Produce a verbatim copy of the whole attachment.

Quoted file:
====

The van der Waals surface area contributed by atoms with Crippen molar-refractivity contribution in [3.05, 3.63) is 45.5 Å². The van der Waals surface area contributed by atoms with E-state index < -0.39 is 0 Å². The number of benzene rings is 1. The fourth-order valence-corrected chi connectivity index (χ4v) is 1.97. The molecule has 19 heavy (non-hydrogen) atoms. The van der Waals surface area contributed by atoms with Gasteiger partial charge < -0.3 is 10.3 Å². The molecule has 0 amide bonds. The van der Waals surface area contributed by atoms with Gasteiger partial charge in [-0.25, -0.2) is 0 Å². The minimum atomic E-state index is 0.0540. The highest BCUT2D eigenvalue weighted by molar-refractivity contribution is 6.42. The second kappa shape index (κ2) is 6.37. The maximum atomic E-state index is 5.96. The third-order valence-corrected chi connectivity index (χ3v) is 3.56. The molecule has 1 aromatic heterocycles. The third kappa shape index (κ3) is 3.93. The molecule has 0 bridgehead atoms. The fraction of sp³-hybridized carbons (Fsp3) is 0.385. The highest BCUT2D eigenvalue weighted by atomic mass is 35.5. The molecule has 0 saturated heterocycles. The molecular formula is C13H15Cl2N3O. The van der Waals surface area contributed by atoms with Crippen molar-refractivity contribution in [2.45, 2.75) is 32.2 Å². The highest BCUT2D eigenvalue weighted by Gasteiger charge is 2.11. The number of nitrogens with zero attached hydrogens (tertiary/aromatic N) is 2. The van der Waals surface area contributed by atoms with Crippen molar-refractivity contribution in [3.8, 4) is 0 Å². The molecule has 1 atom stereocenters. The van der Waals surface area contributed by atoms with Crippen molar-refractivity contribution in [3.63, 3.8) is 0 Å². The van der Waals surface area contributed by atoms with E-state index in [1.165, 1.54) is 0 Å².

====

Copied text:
The van der Waals surface area contributed by atoms with Crippen molar-refractivity contribution in [3.05, 3.63) is 45.5 Å². The van der Waals surface area contributed by atoms with E-state index < -0.39 is 0 Å². The number of benzene rings is 1. The fourth-order valence-corrected chi connectivity index (χ4v) is 1.97. The molecule has 19 heavy (non-hydrogen) atoms. The van der Waals surface area contributed by atoms with Gasteiger partial charge < -0.3 is 10.3 Å². The molecule has 0 amide bonds. The van der Waals surface area contributed by atoms with Gasteiger partial charge in [-0.25, -0.2) is 0 Å². The minimum atomic E-state index is 0.0540. The highest BCUT2D eigenvalue weighted by molar-refractivity contribution is 6.42. The second kappa shape index (κ2) is 6.37. The maximum atomic E-state index is 5.96. The third-order valence-corrected chi connectivity index (χ3v) is 3.56. The molecule has 1 aromatic heterocycles. The third kappa shape index (κ3) is 3.93. The molecule has 0 bridgehead atoms. The fraction of sp³-hybridized carbons (Fsp3) is 0.385. The highest BCUT2D eigenvalue weighted by atomic mass is 35.5. The molecule has 0 saturated heterocycles. The molecular formula is C13H15Cl2N3O. The van der Waals surface area contributed by atoms with Crippen molar-refractivity contribution in [2.45, 2.75) is 32.2 Å². The highest BCUT2D eigenvalue weighted by Gasteiger charge is 2.11. The number of nitrogens with zero attached hydrogens (tertiary/aromatic N) is 2. The van der Waals surface area contributed by atoms with Crippen molar-refractivity contribution in [3.8, 4) is 0 Å². The molecule has 1 atom stereocenters. The van der Waals surface area contributed by atoms with Crippen molar-refractivity contribution in [3.63, 3.8) is 0 Å². The van der Waals surface area contributed by atoms with E-state index in [1.165, 1.54) is 0 Å².